Seizure Disorder and Thyroiditis
Case Studies 2
The skull X-ray study ruled out the possibility of a skull fracture as the cause of the boy’s
problem. Lumbar puncture excluded the possibility of meningitis or subarachnoid
hemorrhage; however, the high protein count and questionable positive cytology indicated a
possible neoplasm. An EEG located an area of nonspecific abnormality in the posterior
aspect of the brain. Brain scanning, cerebral angiography, and CT scanning indicated a
posterior fossa tumor. These tests are mentioned in this case study mostly for historical
interest. Under most circumstances, this young boy would have a MRI of the brain early in
the diagnostic period.
Because of these findings, the patient underwent a craniotomy. In many centers, this young
boy would have a nonoperative stereotactic brain biopsy instead of a craniotomy. An
invasive medulloblastoma was found to be arising from the patient’s cerebellum and
involving the occipital lobe of the cerebrum. The tumor was unresectable. Postoperatively,
the patient was given phenytoin (Dilantin) and radiation therapy to the involved area. A
chemotherapy regimen was administered. The patient’s tumor did not respond to the therapy,
and he died 4 months after the onset of disease.
Critical Thinking Questions
- What are the major assessments that the nurse should make during seizure activity?
- Why is the EEG a priority study for patients with seizure disorders?
The pathophysiological definition of seizure disorder is that it is a paroxysmal manifestations of the electrical properties of the cerebral cortex that result in uncontrolled electrical disturbance between excitatory and inhibitory forces (Engel, 2013). After first aid activities that include clearing airway, major assessments that the nurse should make during seizure activity include X-ray to check possibilities of skull fracture, lumbar puncture, or neoplasm as the cause of the symptoms. Also, a nurse’s assessments should include brain scanning, cerebral angiography, and CT scanning. Further, among advanced clinical assessments is to be an electroencephalogram (EEG) scan more specifies the diagnosis as it tracks and records brain wave patterns. Based on the diagnostic results, craniotomy or nonoperative stereotactic brain biopsy could be the operative measures taken.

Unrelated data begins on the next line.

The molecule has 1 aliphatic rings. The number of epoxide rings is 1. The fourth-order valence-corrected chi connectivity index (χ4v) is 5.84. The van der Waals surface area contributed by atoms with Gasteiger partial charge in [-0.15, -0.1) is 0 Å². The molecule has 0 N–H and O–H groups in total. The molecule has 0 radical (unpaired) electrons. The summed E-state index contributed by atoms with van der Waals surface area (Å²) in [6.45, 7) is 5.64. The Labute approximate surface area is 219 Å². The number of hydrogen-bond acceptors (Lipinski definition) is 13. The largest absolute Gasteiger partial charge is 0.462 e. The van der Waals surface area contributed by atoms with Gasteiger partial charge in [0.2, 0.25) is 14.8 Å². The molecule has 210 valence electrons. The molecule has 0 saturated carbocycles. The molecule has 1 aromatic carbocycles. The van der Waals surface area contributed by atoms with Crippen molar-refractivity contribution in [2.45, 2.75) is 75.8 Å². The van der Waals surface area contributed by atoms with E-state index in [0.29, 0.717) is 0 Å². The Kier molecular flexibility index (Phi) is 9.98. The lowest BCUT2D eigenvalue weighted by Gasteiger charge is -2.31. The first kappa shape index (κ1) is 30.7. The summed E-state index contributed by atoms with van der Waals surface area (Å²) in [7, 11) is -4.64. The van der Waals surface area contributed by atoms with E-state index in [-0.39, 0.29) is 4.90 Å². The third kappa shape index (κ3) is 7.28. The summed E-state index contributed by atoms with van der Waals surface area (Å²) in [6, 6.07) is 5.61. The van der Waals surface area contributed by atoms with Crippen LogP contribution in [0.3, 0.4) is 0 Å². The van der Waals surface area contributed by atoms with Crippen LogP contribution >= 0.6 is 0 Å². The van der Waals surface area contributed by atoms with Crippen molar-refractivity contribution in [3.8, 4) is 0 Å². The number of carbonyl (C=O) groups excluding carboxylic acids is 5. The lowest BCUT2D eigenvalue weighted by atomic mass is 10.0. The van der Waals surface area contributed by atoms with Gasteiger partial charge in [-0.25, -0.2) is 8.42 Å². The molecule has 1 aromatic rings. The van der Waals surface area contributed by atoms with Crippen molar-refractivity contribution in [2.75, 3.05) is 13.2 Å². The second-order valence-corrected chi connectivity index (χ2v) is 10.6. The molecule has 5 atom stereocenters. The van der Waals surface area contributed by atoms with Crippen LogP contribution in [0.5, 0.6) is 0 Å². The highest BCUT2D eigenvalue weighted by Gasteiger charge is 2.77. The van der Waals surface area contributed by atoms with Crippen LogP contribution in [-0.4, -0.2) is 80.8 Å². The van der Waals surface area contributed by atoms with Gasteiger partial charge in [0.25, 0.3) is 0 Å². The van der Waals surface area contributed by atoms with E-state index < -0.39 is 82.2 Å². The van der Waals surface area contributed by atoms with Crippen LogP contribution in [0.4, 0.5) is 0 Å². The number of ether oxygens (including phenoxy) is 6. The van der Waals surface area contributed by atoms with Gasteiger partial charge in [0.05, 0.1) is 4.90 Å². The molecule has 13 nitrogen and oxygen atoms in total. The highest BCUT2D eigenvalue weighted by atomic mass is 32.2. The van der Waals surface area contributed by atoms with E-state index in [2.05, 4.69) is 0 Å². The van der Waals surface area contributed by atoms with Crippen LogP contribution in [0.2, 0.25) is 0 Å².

EEG is a priority test since it is used to detect brain electrical activities that could be associated with brain disorders as seizure disorder. By definition, seizure disorder is caused by disruption of communication of the brain nerve cells which can be best detected by thee EEG scan is the prime test for the disorder.
Thyroiditis is an inflammation of the thyroid gland, yet not an infection. Thyroid antibodies develop when a person’s immune system targets components of the thyroid glands (thyroid proteins) by mistake. Since the body system actively maintains a relatively stable level of thyroid hormones, an interference of thyroid antibodies can lead to autoimmune disorders that associate with hypothyroidism or hyperthyroidism (Caturegli, De Remigis, & Rose, 2014). Since the thyroid antibodies are integral causative agents of this disorder, test of its amount in the blood is central to diagnosis of Hashimoto thyroiditis.
Among the unpleasant symptoms of overmedication of thyroid replacement include elevated blood pressure, insomnia, anxiety, nervous energy, tremors, Irritability/Overemotional, Difficulty concentrating, fatigue, the feeling of overheating, and weight loss.
Caturegli, P., De Remigis, A., & Rose, N. R. (2014). Hashimoto thyroiditis: clinical and diagnostic criteria. Autoimmunity reviews, 13(4-5), 391-397.
Engel, J. (2013). Seizures and epilepsy (Vol. 83). Oxford University Press.